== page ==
If you haven't heard the buzz, listen up ... it's on the way. The coined "CoffeeBerry" describes the whole fruit of the coffee bush, the cherry. It is the red fruit that contains the bean, which up until now, was thrown away. Field workers were actually the first to discover the anti-aging properties of CoffeeBerry while picking coffee beans. They noticed the skin of their lower arms and hands became smoother and firmer (and showing fewer sun spots) from harvesting beans, after handling the flesh of the partially ripe coffee cherry. CoffeeBerry happens to be rich in antioxidants called phenolic acids (polyphenol, if you checking the list of antioxidants), and aids in preventing cellular damage to the skin. Its content is thought to be 3x greater than that of green tea and contains 5 out of 8 essential sugars called monosaccharides, which are critical for proper functioning of bio-physiological systems. CoffeeBerry is said to be effective for skin discoloration, as well as dry skin.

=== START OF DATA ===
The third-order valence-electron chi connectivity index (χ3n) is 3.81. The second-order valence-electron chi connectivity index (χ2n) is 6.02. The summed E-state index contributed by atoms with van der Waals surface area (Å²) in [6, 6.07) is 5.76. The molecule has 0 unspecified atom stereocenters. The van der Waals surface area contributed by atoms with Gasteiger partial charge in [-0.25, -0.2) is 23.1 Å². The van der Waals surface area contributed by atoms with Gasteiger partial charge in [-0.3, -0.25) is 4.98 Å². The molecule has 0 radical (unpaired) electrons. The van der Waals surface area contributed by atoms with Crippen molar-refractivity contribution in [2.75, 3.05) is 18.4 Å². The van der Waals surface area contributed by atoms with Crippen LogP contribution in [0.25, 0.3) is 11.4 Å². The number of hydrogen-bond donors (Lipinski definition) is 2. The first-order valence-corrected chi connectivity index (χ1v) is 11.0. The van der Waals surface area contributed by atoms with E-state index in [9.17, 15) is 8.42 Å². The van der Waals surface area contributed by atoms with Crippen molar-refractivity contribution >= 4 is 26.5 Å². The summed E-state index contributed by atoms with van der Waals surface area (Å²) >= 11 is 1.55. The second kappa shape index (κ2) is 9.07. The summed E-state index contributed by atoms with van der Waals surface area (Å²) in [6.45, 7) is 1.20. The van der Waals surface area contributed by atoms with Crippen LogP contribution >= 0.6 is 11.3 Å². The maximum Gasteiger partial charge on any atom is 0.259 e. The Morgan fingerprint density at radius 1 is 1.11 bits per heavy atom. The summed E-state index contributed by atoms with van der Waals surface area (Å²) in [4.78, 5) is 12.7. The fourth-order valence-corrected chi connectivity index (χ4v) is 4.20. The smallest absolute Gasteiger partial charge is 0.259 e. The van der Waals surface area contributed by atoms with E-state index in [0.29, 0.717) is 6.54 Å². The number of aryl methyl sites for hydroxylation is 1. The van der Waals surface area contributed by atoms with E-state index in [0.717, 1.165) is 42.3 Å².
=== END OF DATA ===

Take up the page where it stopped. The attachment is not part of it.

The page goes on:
While you can find CoffeeBerry now in product lines such as CafeActiv and Revaleskin, I believe we'll see more and more companies adding this precious little ingredient into the mix. Why? Well, for one - we know the power antioxidants have in fighting free radicals and preventing sunspots. Sun damage and wrinkles result from oxidative stress on the skin. And two - it's the latest and greatest scientific find. Everyone wants what's new. Keep in mind, you can take advantage of non-topical antioxidants by:
  1. Enjoying broccoli, spinach, kale, brussel sprouts and other leafy green vegetables rich in Vitamin C and glutathione.
  2. Drinking acai juice (found at your local health-food market) or eating dried acai berries, which have high amounts of anthocyanins.
  3. A daily ritual of drinking white and/or green tea, effective at reducing cancerous growths and inhibiting other diseases.
  4. Snacking on nuts high in Vitamin E and berries high in Vitamin C.
  5. Dropping Dr. Brandt's liquid antioxidant into your water.
It hit me this morning, after my mom asked me if Vitamin C was an antioxidant, that I take this knowledge for granted. At first I wanted to say, duh Mom. But I soon realized that being exposed to information such as this on a daily basis keeps it top of mind for me. She helped me realize the importance of putting informative research in front of my readers. That way, we all make educated decisions on our health and skin care.

Comments are now closed for this entry